The Society

Africville community reunites

Halifax News Net - Jon Tattrie
Aug 6, 2009

The Africville community gathered in north-end Halifax fields on the weekend to catch up and celebrate the neighbourhood that was bulldozed by the city in the 1960s. Near the start of the five-day festival, the road into what is now called Seaview Park was changed from Service Road to Africville Road.

Irvine Carvery of the Africville Genealogical Society said the event holds national significance. “The name Africville speaks to the former residents and their descendants about home, a place where their ancestors celebrated life in a close-knit community that remains an indelible part of the city’s history,” he said. “The renaming of the road that once led to Africville will allow generations to come to feel a tangible connection to their roots and a sense of belonging.”

Others saw the move as a small, long-overdue step that wasn’t much to cheer about.

Eddie Carvery, Irvine’s brother and long-term protester at the site, said he doesn’t believe the city’s talk about building a church and interpretation centre on the “stolen community.”

“Forty years ago, they were saying the same thing: ‘Oh, next year we’re going to do this, and next year we’re going to do that.’ Just be quiet and don’t say nothing,” he told The Weekly News Saturday morning. “We had our own church, which they tore down at 2:30 in the morning … what they done to us was barbaric. It’s an endless story of betrayal.”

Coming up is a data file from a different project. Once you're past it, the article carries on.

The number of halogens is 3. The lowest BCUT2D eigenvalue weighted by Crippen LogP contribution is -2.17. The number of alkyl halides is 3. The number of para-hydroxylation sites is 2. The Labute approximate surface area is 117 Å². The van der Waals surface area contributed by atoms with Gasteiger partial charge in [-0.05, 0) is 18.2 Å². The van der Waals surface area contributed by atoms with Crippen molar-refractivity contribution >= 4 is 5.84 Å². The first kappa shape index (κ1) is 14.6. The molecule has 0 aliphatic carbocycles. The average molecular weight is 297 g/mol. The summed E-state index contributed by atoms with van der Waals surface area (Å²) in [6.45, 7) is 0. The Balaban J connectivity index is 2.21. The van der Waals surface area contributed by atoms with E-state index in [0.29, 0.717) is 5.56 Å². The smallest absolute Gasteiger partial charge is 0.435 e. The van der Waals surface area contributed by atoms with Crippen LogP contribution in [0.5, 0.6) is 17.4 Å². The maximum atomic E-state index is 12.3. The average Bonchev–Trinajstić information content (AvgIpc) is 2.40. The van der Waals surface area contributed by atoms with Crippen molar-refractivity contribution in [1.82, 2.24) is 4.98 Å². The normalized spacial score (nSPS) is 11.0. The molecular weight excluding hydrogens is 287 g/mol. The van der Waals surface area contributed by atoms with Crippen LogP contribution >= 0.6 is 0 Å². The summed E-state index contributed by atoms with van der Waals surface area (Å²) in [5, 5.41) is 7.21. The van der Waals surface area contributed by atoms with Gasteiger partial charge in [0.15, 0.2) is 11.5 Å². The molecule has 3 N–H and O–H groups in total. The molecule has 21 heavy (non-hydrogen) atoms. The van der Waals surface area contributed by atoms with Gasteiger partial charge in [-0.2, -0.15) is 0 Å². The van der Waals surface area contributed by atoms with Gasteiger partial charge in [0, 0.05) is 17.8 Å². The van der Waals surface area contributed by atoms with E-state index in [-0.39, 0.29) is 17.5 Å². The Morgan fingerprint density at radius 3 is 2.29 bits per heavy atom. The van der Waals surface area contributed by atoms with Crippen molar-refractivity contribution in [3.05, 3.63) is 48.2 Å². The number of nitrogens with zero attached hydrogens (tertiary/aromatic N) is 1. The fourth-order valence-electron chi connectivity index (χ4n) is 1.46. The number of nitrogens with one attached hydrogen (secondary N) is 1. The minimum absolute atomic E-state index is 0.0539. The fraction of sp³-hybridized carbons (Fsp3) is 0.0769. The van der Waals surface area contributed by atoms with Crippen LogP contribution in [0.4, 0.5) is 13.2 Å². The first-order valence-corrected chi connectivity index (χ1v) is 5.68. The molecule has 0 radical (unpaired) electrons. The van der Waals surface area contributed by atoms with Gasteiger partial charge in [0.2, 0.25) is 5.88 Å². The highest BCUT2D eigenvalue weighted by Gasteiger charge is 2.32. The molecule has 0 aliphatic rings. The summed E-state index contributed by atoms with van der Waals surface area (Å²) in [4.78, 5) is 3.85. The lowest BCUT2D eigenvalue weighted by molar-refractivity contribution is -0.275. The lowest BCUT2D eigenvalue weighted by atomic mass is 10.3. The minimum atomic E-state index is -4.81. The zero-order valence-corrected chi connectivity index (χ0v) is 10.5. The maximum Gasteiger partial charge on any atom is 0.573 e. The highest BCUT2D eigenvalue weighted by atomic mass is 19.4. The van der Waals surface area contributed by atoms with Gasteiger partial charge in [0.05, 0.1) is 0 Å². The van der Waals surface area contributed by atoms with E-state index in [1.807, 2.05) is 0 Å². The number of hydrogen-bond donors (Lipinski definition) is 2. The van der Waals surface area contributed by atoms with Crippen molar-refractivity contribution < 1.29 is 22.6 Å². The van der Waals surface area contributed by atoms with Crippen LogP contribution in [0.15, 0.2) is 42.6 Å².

Living in a camp on the Africville site, he’s well aware of the money that has since been made from the land. “They got their container pier — that’s a billion-dollar industry, and it’s ours. They’ve got houses from Lady Hammond Road right across to Barrington Street … but not one black person from Africville lives in any of them.

“Everybody admits that Halifax was wrong and racist in the 1960s and I suggest to you that it’s still just as bad as it was in the ’60s, because they have not addressed us as a community. We have not received an apology — we demand a public inquiry.”

Donald Brown, a Halifax businessman, was the last baby born in Africville. He was about three when the city razed his home. “I remember bits and pieces,” of Africville he says, speaking about baptisms in the harbour and a sense that every house was his house. Renaming the road is a “tear drop” toward making things right, he said.

“What I would like to see is our community back, from small to growing big again. I have six kids of my own, and they don’t know their cousins like I did,” Brown said. His wife and children joined friends and family from across Canada, the U.S. and Jamaica for the weekend of games, music and remembrance.

“It’s just like me going into your house with some strong-arm men and saying ‘You have to move,’” he says of the relocation. “One kid’s going over here, another kid is going here. How would you feel as a father, knowing you would be split up from your root?”

Destroying the physical community destroyed the human community, causing a deep wound that is not healed today, Brown said, adding words aren’t enough to make it right. “You have to do, s­how.”

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